President Donald Trump says the alliance between the United States and Japan is a cornerstone of regional peace and stability, edging away from campaign pledges to force Tokyo to pay more for the US security umbrella.
Mr Trump and the Japanese Prime Minister began two days of talks with a hug as Shinzo Abe entered the White House and more handshakes and smiles in the Oval Office.
They were to depart later for Palm Beach, Florida, for a weekend stay at Mr Trump's Mar-a-Lago retreat with their wives.
At a joint news conference with Mr Abe, Mr Trump avoided repeating harsh campaign rhetoric that accused Japan of taking advantage of US security aid and stealing American jobs.
"We are committed to the security of Japan and all areas under its administrative control and to further strengthening our very crucial alliance," Mr Trump said.
"The bond between our two nations and the friendship between our two peoples runs very, very deep.
A joint US-Japanese statement said the US commitment to defend Japan through nuclear and conventional military capabilities was unwavering.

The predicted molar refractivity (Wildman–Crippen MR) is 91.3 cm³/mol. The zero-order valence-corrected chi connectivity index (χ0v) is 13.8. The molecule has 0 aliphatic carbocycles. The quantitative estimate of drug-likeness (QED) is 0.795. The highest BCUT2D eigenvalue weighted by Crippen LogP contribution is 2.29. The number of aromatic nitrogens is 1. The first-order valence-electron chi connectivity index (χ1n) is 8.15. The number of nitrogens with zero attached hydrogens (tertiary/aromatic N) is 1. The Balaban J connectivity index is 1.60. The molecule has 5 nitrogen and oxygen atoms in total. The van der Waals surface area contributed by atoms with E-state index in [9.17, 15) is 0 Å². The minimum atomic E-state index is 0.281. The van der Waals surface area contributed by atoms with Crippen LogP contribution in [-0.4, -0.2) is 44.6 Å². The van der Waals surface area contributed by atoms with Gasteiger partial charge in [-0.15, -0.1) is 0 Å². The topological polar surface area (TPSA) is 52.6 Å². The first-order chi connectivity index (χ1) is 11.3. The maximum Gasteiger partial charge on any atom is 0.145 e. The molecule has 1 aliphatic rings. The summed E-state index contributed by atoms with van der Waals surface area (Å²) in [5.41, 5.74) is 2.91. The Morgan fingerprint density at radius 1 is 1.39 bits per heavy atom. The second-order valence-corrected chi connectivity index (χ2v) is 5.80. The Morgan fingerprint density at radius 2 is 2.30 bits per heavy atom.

The statement amounted to a victory for Mr Abe, who came to Washington wanting to develop a sense of trust and friendship with the new US President and send a message that the decades-old alliance was unshakeable in the face of a rising China.
Prime Minister Shinzo Abe on Sunday reiterated his determination to resolve the issue of North Korea's past abductions of Japanese nationals, with concerns lingering over the safety of the abductees amid tension on the Korean Peninsula. (Japan Today)
Tokyo Gov. Yuriko Koike was named one of the world's 100 Most Influential People of 2017 by Time Magazine on Thursday along with U.S. President Donald Trump and North Korean leader Kim Jong Un. (Japan Times)